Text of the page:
Solar chimney

From Academic Kids

A solar chimney is an apparatus for harnessing solar energy by convection of heated air.

In its simplest form, it simply consists of a black-painted chimney. During the daytime, solar energy heats the chimney and thereby heats the air within it, resulting in an updraft of air within the chimney. The suction this creates at the chimney base can be used to ventilate, and thereby cool, the building below. In most parts of the world, it is easier to harness wind power for such ventilation, but on hot windless days such a chimney can provide ventilation where there would otherwise be none.

Missing image
General concept of proposed solar chimney power station

This principle has been proposed for electric power generation, using a large greenhouse at the base rather than relying on heating of the chimney itself. The main problem with this approach is the relatively small difference in temperature between the highest and lowest temperatures in the system. Carnot's theorem greatly restricts the efficiency of conversion in these circumstances.


Power station designs


One of the earliest descriptions of a solar chimney power station was written in 1931 by a German author, Hanns Günther.

More recently Schlaich, Bergerman and Partner, under the direction of German engineer Prof. Dr. Ing. Jörg Schlaich, built a working model of a solar tower in 1982 in Manzaranes, (Spain), 150 km south of Madrid, which was funded by the German Government. This power plant operated successfully for approximately 8 years. The chimney had a diameter of 10 metres and a height of 195 metres, and the maximum power output was about 50 kW.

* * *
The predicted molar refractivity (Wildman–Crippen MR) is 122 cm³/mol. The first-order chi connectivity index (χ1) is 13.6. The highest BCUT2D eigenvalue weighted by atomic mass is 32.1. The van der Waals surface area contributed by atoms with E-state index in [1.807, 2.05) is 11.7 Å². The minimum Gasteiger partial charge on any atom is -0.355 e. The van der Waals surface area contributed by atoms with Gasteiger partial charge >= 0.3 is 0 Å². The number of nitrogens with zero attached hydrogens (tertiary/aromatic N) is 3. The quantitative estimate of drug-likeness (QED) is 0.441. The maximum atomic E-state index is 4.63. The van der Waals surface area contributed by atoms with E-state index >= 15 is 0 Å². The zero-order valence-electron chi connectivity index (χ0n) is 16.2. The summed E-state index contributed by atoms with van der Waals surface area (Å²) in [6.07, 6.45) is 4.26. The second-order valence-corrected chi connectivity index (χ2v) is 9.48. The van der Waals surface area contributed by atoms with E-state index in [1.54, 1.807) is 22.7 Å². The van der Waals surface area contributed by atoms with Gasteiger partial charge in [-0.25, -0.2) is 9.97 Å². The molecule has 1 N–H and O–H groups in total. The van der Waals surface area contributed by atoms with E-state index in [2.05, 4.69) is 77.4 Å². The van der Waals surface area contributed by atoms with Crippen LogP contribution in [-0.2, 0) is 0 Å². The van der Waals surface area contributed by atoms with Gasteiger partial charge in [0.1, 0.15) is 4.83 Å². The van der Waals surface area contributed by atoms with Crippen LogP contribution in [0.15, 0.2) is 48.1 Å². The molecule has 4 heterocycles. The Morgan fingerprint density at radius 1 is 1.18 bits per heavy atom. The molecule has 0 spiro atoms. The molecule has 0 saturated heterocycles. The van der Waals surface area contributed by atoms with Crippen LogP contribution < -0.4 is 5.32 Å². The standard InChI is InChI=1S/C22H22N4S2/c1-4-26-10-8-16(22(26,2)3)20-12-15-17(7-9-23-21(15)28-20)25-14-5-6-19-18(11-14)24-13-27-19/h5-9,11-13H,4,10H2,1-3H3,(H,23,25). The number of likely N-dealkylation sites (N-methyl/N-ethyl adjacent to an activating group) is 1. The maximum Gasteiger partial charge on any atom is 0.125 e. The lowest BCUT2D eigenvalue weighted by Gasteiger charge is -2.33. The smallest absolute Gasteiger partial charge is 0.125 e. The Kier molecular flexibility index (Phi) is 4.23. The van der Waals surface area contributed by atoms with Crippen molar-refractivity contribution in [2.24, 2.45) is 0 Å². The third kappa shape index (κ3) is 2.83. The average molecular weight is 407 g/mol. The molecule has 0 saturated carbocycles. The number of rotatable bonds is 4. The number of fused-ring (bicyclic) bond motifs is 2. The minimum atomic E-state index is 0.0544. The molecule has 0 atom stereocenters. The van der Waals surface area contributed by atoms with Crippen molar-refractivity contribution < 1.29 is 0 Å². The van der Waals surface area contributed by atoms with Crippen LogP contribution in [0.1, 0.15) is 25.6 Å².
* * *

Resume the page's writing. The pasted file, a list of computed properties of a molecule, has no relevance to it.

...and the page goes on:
It was destroyed by heavy weather and thunderstorms in 1989 and was officially decommissioned. However, during the final 3 years, optimization data was collected on a second-by-second basis. This data has been licensed to EnviroMission and SolarMission Technologies Inc. USA, who plan to manufacture solar chimneys under the brand name Solar Tower. At the beginning of 2005 they started collecting meteorological data at a proposed site in New South Wales, Australia, and hope to build the tower and begin full operation in 2008.

The maximum power output for this tower is expected to be 200 MW. The proposed chimney was originally to be 1km high, and the base 3.5km in diameter. However, reports now indicate that due to improved heat absorbtion materials being used for the base, the tower height and base diameter will be substantially reduced by an unknown amount by the time production is completed.

No patent was ever awarded for the technology, and so similar solar chimneys may be built at anytime, anywhere by anyone so long as local laws and official regulations are observed in the respective jurisdictions.


The most significant byproducts from proposed designs are distilled water (made from ocean water or ground water) and in some designs produce is grown under the solar collector.